In Memorium: Irving Ungerman, born February 1, 1923, died October 27, 2015
From the Beth Sholom Bulletin, June 2010
Irving Ungerman remembers the way it was growing up in the old Kensington market neighbourhood and being attacked by bullies because he was Jewish.
“Guys used to hit me all the time — I was a little guy — and I would come home crying,” he says. “And my brother would hit me because I didn’t fight. So I went to the Y on Brunswick Street and I learned how to fight.”
He did a pretty good job of it, too, winning a city boxing championship at age 15 and weighing only 105 pounds. He’s been pretty much landing on top ever since.
Now 87, he’s enjoyed a long career in poultry, real estate, construction, boxing and sports promotion. He and his wife Sylvia — like various other Ungermans who are now gone — were centrally involved with Beth Sholom since its inception in 1947. Their daughter, Shelley was the first baby named in the synagogue; the baby-naming took place in the basement because the upstair sanctuary hadn’t been built yet.
Isaac and Jennie Ungerman came to Canada with sons Harry and Jack about 1914. When Irving was born in 1923, the family was running a kosher butcher shop on Kensington Avenue that gave out credit too freely and went bankrupt. In 1934, still “without a dime,” the family moved up to Royce Avenue, later Dupont Avenue, and opened another Ma-and-Pop business. Thanks to some good luck and a lot of hard work, it grew over the years into a big corporate enterprise, Royce Dupont Poultry and Egg Market.
Active in the RCAF, Irv was wounded just before D-Day. Rabbi David Monson, an army chaplain, came to his bedside in the hospital where he was recuperating. Harry and Irving and Mr. Ungerman, Sr. were only too glad to help Rabbi Monson establish Beth Sholom. The family had always davened in the old Henry Street synagogue downtown, but with the move up north in the postwar era, the newly-established Beth Sholom became their congregation of choice.
“My family owned the land on Eglinton — my brother Harry and 12 other people — and Rabbi Monson approached us and we gave it to the congregation,” Irv said. “They used to daven out of Master Food Market on Eglinton Avenue while the synagogue was being built. Master Food Market was a food store where the China House Restaurant is today.”
Irv and others arranged the first annual humanitarian award dinner, which honoured Premier Leslie M. Frost in 1951. Many other honourees were his personal friends or business associates, including such prominent and influential people as Jack Kent Cooke (1952), Reverend Richard D. Jones (1957), E. P. Taylor (1959), Premier William Davis (1979), Douglas Bassett (1987) and Steve Stavro (1992).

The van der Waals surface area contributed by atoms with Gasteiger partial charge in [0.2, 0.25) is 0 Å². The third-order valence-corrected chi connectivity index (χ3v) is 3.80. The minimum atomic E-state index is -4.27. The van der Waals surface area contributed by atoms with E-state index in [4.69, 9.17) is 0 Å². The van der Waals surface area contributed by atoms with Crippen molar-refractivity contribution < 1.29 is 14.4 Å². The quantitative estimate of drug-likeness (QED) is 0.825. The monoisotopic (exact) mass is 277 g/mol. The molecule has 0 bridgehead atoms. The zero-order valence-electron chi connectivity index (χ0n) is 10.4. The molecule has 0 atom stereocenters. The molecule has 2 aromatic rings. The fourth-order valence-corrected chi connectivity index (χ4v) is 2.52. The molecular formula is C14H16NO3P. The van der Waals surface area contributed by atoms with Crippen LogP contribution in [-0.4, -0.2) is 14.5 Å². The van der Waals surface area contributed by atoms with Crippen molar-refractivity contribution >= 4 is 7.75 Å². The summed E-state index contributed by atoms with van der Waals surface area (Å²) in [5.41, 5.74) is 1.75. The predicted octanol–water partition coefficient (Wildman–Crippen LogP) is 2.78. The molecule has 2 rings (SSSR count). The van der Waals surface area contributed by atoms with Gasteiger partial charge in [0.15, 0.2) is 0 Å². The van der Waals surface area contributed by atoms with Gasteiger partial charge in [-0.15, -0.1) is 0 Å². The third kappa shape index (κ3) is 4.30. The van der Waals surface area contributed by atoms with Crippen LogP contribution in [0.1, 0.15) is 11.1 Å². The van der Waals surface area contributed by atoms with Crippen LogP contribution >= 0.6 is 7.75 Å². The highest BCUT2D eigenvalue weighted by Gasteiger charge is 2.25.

He also championed the idea of honouring Rabbi Monson at a humanitarian award dinner in 1973. “I felt indebted to him because he built Beth Sholom — he started it from nothing.” But it wasn’t until Irving himself became an honouree in 1994, when the shul was about $6 million in debt after a major renovation, that he suggested going after corporate sponsors for the dinner, which was the shul’s main fund-raising event. Some three dozen corporations stepped forward, some generously purchasing whole tables and then giving them back.
As president of the Sisterhood from 1957 to 1959, Sylvia and other volunteers put on a series of fund-raising events — tea socials, fashion shows, donor dinners, even a gentleman’s luncheon. “I worked very hard and I enjoyed every minute of it,” she said.
At one time the Sisterhood could boast a membership of about 600 but it dwindled away in the late ’80s and ’90s, when many women had jobs and preferred to take up golf or tennis. “The younger women, they didn’t join up,” she said. “They got very busy with their social life and the Sisterhood just died.”
But many joined with her several years ago to sew a parochet, a covering for the Holy Ark in needlepoint, and then a needlepoint chupah.
The Ungerman name is reflected in many other areas of Beth Sholom life, from the stained glass window in the sanctuary that was dedicated in their grandparents’ memory, to the Ungerman Museum of historic Judaica. Irving and Sylvia have a significant art collection and have donated numerous art works to the shul.
Although Irving and Sylvia are the last of the first generation of Ungerman siblings and their spouses that were formerly members of the shul, the family is still represented by many children, grandchildren, cousins, nieces and nephews, who still sit together in several rows near the front of the sanctuary on the High Holidays.
Irving is a colourful raconteur who tells many stories of his personal experiences with prize fighters like Joe Louis, Rocky Marciano, George Chuvalo and Muhammed Ali. Marciano, for example, once stayed over at his cottage; and Ali once visited his art-filled, two-storey penthouse condominium on Bathurst Street, determined which way was east, then knelt down in prayer. Many of his stories involve the Beth Sholom and the many friendships he has enjoyed within the synagogue. It’s a place that, after 63 years of involvement, is still close to his heart.
“I believe I’m the oldest non-executive board member of the shul today,” he said. “I’ve been on the board for over 30 years and I get the last word now. It goes around the table and I get the last say. . . . I’m going to stay with the board as long as I can because it’s part of me.” ♦